Some government authorities question whether misdeeds are not just a few bad actors, but rather a flaw that runs through the banking industry.» Read More
Reports that convicted insider trader Raj Rajaratnam is living like a king in federal prison are "rubbish," according to a source. He's a sick man serving a long sentence.
According to the New York Post, convicted insider trader Raj Rajaratnam has his own bathroom, an adjustable bed and a balcony in prison. CNBC's Andrea Day offers insight.
Following the JCP Ackman blowup and a tough quarter at Sears, turnaround expert Marcus Lemonis told CNBC he's "not sure" the market can handle both retailers.
The Dutch government has agreed a further $8 billion in budget measures to honor the European Union's deficit ceiling next year, Finance Minister Jeroen Dijsselbloem told reporters.
Imprisoned inside trader Raj Rajaratnam may be getting more inside help behind bars. The New York Post says he has an adjustable bed and balcony and a "manservant" on call.
Henry M. Paulson Jr. on bonuses during the 2008 financial crisis: “There was such a total lack of awareness from the firms that paid big bonuses during this extraordinary time.”
The move to terminate the trading rights of 1,300 American Airline employees is actually a sign that T. Rowe Price is looking out for customers.
A top litigation lawyer for JPMorgan Chase is leaving the bank as it faces mounting regulatory headaches, lawsuits and investigations, sources tell The Wall Street Journal.
CNBC's Bob Pisani talks with William O'Brien Direct Edge CEO, about the benefits of combing the two companies.
You can't even blame the grim U.S. durable goods number on a statistical fluke. This was the most high profile data point this week, and greatly complicates the taper talk.
In the 1990s, U.S. banks used life insurance to bet that their employees would eventually die. Now those wagers are coming back to haunt Wall Street banks.
Chris Raymond, Robert W. Baird analyst, discusses details of the fifth-biggest biotech deal in history, and the expanding field of biotech cancer drugs.
T. Rowe Price Group has permanently banned about 1,300 American Airlines employees from trading among its funds in their 401(k) retirement plans.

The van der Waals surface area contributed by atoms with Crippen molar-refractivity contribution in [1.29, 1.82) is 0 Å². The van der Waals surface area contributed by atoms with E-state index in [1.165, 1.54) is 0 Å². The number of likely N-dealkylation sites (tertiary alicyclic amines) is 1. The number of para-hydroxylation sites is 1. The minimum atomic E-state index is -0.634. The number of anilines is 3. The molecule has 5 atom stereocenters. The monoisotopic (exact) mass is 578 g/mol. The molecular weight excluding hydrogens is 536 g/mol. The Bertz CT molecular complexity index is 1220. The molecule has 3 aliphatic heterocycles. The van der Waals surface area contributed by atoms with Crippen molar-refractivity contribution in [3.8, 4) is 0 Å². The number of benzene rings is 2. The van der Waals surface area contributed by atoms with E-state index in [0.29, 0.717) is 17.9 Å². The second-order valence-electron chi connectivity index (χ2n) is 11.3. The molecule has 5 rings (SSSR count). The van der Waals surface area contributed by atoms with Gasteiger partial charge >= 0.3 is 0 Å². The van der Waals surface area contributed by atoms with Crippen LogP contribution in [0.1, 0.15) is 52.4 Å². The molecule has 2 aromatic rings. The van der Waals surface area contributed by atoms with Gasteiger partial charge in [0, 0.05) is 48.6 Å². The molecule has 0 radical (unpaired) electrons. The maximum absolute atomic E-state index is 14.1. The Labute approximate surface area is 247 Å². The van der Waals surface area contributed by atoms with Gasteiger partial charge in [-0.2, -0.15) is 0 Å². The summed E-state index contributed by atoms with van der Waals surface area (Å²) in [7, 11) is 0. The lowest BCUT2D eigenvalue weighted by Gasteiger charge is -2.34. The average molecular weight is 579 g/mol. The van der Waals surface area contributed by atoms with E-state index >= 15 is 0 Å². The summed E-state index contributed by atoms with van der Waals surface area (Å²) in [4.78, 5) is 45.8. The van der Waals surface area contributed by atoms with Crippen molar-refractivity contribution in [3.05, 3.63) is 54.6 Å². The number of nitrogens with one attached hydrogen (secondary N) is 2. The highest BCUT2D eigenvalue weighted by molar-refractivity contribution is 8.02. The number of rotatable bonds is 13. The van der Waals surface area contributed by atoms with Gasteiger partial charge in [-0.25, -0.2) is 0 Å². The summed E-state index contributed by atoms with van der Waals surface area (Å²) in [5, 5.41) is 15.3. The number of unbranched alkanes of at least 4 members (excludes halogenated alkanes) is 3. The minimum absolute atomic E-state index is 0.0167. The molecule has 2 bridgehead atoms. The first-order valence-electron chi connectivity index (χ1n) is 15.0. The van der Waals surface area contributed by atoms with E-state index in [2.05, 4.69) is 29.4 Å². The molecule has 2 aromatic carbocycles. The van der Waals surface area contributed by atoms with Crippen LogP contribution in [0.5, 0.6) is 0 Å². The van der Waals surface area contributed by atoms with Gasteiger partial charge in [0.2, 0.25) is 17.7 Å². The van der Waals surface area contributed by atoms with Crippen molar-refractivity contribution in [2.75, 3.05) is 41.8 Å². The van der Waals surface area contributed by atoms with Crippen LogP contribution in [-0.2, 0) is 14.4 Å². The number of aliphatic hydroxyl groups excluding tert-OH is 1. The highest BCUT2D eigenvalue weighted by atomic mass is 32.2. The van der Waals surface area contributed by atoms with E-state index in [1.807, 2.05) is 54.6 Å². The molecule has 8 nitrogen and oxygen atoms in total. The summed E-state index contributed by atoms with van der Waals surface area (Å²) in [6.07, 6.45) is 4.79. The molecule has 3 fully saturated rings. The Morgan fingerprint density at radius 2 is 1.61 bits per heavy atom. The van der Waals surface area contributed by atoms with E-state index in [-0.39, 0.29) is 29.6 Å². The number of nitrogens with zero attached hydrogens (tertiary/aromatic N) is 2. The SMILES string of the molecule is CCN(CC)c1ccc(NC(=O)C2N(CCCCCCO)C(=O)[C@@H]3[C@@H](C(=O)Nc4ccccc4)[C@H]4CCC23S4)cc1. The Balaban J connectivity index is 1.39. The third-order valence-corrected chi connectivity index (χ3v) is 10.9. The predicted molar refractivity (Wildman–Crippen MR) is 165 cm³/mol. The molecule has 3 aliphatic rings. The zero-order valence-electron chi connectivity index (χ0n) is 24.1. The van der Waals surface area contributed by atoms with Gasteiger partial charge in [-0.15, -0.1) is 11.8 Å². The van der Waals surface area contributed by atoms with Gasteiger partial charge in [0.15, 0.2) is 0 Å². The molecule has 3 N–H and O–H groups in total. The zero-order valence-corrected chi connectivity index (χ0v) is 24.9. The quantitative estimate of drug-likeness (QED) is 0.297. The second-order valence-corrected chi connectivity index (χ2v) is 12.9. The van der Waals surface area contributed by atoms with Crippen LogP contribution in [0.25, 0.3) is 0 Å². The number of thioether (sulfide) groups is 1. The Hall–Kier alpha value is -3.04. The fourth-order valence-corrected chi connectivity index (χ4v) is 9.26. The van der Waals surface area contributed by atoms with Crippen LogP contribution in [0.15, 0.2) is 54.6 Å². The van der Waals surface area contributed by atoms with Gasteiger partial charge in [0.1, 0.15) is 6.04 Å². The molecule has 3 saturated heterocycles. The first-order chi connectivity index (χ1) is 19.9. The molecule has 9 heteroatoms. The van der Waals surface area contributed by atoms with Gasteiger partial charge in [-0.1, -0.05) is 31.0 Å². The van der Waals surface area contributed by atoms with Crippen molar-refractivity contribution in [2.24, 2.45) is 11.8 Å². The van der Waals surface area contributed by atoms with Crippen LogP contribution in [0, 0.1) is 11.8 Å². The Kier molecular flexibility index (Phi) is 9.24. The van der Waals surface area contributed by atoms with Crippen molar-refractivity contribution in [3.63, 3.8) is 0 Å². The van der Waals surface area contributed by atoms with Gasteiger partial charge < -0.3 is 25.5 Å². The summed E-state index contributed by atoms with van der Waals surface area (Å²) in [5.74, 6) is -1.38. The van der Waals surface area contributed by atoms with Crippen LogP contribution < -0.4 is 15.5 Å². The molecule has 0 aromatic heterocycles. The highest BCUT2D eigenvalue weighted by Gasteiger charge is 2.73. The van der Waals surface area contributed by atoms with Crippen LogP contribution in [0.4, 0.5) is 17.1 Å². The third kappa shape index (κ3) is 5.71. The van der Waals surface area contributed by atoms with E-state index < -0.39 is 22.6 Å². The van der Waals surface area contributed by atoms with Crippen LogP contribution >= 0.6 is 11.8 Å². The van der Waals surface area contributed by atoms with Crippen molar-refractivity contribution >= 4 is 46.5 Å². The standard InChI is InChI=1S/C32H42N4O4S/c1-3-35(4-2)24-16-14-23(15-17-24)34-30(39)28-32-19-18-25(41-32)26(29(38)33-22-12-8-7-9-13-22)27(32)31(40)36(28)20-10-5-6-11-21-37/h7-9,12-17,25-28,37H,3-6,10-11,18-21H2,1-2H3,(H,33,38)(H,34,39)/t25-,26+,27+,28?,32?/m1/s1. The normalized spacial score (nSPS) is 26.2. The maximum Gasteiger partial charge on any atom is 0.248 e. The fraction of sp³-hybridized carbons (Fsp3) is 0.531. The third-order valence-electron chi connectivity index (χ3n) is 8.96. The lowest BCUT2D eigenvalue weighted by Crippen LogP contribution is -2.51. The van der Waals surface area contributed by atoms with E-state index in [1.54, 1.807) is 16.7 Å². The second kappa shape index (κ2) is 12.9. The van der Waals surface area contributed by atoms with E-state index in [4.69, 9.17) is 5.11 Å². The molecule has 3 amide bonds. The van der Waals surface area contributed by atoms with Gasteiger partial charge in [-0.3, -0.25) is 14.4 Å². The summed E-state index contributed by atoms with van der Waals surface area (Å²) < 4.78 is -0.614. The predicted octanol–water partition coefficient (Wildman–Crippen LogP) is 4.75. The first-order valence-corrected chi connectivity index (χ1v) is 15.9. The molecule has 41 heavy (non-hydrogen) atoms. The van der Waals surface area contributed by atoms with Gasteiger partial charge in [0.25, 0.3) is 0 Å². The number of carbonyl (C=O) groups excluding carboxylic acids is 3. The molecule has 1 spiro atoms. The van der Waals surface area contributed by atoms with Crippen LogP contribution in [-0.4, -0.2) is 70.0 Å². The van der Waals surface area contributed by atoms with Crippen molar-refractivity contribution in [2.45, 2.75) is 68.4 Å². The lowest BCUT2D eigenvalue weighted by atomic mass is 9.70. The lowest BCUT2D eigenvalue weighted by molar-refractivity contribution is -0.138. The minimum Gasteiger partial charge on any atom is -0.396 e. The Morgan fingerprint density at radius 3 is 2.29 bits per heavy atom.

Barbara Ryan, FTI Consulting Advisors, discusses the details of the $10.4 billion acquisition, which represents the fifth-largest biotechnology deal in history.
Central banks in Europe, the United States and Japan have no need to rush to exit the ultra-easy monetary policies they have put in place to spur growth, IMF Managing Director Christine Lagarde said.
CNBC's Jackie DeAngelis looks ahead to what are likely to be next week's top business and financial stories.
The boaters don't want the developers to get the license needed for the boatyard. And the developers don't really want to construct the boatyard. Here's why they're fighting anyway.
Electronic exchange group BATS Global Markets may merge with rival stock-exchange company Direct Edge Holdings, people familiar with the matter told The Wall Street Journal.
Toshiba, KKR and a consortium including Bain Capital are expected to participate in the final round of bids next week for Panasonic's healthcare business, sources said.
CNBC's Brian Sullivan and the Fast Money traders discuss the day's top trades and the stocks they'll be watching tomorrow.
There are lots of reasons to like the market and lots of reasons not to like it. By year's end they may yield nothing.
Most industries recoil at too much regulation. Bitcoin is finding out what happens when there's not enough.
Happy Thursday. To our great relief, Bill Ackman has never accused the Morning Six-Pack of being a pyramid scheme.
ETFs enjoy record inflows and popularity as vehicles for higher yields and downside protection in a bond bear market.
There is hope on the saving front, as 87 percent of CNBC readers polled said they would save money if they got a windfall.
No matter your generation, there are steps pre-retirees can take to help build their 401(k).